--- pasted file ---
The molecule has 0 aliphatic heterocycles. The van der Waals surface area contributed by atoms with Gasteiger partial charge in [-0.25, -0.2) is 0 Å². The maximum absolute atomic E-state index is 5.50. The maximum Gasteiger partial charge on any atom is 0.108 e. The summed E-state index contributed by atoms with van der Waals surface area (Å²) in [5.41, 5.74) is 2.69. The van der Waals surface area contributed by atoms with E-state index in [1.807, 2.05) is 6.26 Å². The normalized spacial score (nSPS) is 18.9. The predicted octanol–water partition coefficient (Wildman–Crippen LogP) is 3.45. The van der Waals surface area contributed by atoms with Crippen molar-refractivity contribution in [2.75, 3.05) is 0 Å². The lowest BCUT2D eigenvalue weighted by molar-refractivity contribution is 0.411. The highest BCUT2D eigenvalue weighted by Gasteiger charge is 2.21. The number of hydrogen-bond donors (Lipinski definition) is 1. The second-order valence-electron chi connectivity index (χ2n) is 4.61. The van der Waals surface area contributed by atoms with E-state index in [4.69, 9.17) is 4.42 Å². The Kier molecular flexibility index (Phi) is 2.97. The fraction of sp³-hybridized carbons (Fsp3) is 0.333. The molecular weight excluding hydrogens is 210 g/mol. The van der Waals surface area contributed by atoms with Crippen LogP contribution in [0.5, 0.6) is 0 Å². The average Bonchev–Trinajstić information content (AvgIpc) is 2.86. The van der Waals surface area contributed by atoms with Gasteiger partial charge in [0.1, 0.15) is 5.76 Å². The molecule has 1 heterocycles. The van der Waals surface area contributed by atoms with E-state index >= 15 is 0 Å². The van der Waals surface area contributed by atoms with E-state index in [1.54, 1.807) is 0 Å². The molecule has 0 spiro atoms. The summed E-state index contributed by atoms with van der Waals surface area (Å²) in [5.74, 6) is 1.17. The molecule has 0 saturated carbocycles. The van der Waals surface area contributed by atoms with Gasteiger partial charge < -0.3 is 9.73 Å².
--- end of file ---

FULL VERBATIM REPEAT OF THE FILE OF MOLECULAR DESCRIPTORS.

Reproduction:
The molecule has 0 aliphatic heterocycles. The van der Waals surface area contributed by atoms with Gasteiger partial charge in [-0.25, -0.2) is 0 Å². The maximum absolute atomic E-state index is 5.50. The maximum Gasteiger partial charge on any atom is 0.108 e. The summed E-state index contributed by atoms with van der Waals surface area (Å²) in [5.41, 5.74) is 2.69. The van der Waals surface area contributed by atoms with E-state index in [1.807, 2.05) is 6.26 Å². The normalized spacial score (nSPS) is 18.9. The predicted octanol–water partition coefficient (Wildman–Crippen LogP) is 3.45. The van der Waals surface area contributed by atoms with Crippen molar-refractivity contribution in [2.75, 3.05) is 0 Å². The lowest BCUT2D eigenvalue weighted by molar-refractivity contribution is 0.411. The highest BCUT2D eigenvalue weighted by Gasteiger charge is 2.21. The number of hydrogen-bond donors (Lipinski definition) is 1. The second-order valence-electron chi connectivity index (χ2n) is 4.61. The van der Waals surface area contributed by atoms with E-state index in [4.69, 9.17) is 4.42 Å². The Kier molecular flexibility index (Phi) is 2.97. The fraction of sp³-hybridized carbons (Fsp3) is 0.333. The molecular weight excluding hydrogens is 210 g/mol. The van der Waals surface area contributed by atoms with Crippen LogP contribution in [0.5, 0.6) is 0 Å². The average Bonchev–Trinajstić information content (AvgIpc) is 2.86. The van der Waals surface area contributed by atoms with Gasteiger partial charge in [0.1, 0.15) is 5.76 Å². The molecule has 1 heterocycles. The van der Waals surface area contributed by atoms with E-state index >= 15 is 0 Å². The van der Waals surface area contributed by atoms with E-state index in [1.54, 1.807) is 0 Å². The molecule has 0 spiro atoms. The summed E-state index contributed by atoms with van der Waals surface area (Å²) in [5.74, 6) is 1.17. The molecule has 0 saturated carbocycles. The van der Waals surface area contributed by atoms with Gasteiger partial charge < -0.3 is 9.73 Å².